There’s an old saying from analysts, scouts and front-office types who have been around any level of competitive football that goes something like “These guys are involved in the equivalent of a car crash on every play.”
At first blush, that can seem like extreme hyperbole. To some extent, it probably is. Exaggeration is part of what euphemisms are for.
On the other hand, you’ve got the line of scrimmage, where players somewhere in the vicinity of 300 pounds line up inches from each other then launch themselves into a scrum with all the velocity they can muster. You’ve got linebackers who not only keep getting bigger and stronger, but also faster, and defensive backs so athletic, that, once encased in helmet and pads, they are essentially ballistic weapons.
Football has always been a violent game. And it’s not like the guys who played it when a helmet was essentially a bucket, smoking on the sidelines wasn’t unusual and everyone was a lot slower escaped the sport without serious repercussions.
But players, medical staff and fans know a lot more about the toll the game takes now, thanks in no small part to the work of those like Dr. Bennet Omalu and WVU neurosurgery chairman Dr. Julian Bailes, who co-founded the Brain Injury Research Institute. Players can suffer debilitating head trauma that can manifest in disturbing ways later in life, causing anything from memory loss to reduced motor function to serious dementia, depression and suicide.
More and more, players are retiring early to escape long-term damage to body and mind. Fewer kids are playing, as their parents worry about their health. The NFL and NCAA continually take steps, whether it be through new equipment or more stringent rules about tackling, to not necessarily eliminate concussions (because no piece of equipment can do that) but at least prevent and limit them.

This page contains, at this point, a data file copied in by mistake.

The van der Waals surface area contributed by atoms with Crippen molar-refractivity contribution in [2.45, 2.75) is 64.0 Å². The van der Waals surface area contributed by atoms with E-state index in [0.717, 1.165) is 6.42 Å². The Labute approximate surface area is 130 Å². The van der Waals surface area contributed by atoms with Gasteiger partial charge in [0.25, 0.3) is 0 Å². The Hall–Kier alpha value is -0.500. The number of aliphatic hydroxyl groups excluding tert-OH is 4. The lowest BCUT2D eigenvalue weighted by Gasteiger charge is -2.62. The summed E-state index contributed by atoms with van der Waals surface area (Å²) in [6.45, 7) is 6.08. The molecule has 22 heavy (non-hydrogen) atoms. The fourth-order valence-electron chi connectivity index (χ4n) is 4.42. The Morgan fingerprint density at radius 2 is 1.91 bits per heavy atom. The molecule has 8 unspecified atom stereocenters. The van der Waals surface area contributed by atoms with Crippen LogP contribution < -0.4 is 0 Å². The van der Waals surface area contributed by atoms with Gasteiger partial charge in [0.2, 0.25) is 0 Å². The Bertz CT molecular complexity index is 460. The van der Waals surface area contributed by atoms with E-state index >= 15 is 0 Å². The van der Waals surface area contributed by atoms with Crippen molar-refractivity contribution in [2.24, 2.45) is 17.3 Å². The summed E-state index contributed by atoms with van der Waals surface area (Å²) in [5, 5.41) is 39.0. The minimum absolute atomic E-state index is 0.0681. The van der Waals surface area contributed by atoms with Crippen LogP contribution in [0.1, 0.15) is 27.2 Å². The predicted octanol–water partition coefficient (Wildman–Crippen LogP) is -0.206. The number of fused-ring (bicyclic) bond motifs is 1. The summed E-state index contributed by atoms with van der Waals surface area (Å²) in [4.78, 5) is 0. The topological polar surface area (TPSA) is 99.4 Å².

Still, football at the high collegiate and professional level is a meat grinder. The mantra of “next man up” has evolved more into a concept of running a triage unit on the sidelines. Teams are extremely lucky if they can get through a season with a quarterback who has remained upright and still knows his name.
It’s the country’s most popular sport. But can it continue like this? Is football too dangerous?
There’s an interesting study from Marshall University that has emerged suggesting that, if tackles involved the defensive player wrapping up the offensive player and taking them fully to the ground (as is done in rugby), it would naturally decelerate the fall and result in fewer injuries. That style of tackling also reduces the force of impact, according to the study.
Before immediately tossing out the idea or dismissing rugby as soft, keep in mind that it’s a sport with no stoppage in play except halftime, no pads are involved and some players wear tape around their ears so they don’t get ripped from their heads in a scrum.
Researchers for the study said rugby-style tackling is being taught in youth football programs now, according to an article from Herald-Dispatch reporter Bishop Nash.
But it will take rule changes and enforcement at higher levels — where athletes typically just launch themselves at opponents to knock them off their feet — to be successful.
It’s one study and, even if adopted, such rules might not stop all head injuries. But if it can significantly reduce head and other injuries from such brutal contact, it’s worth a try.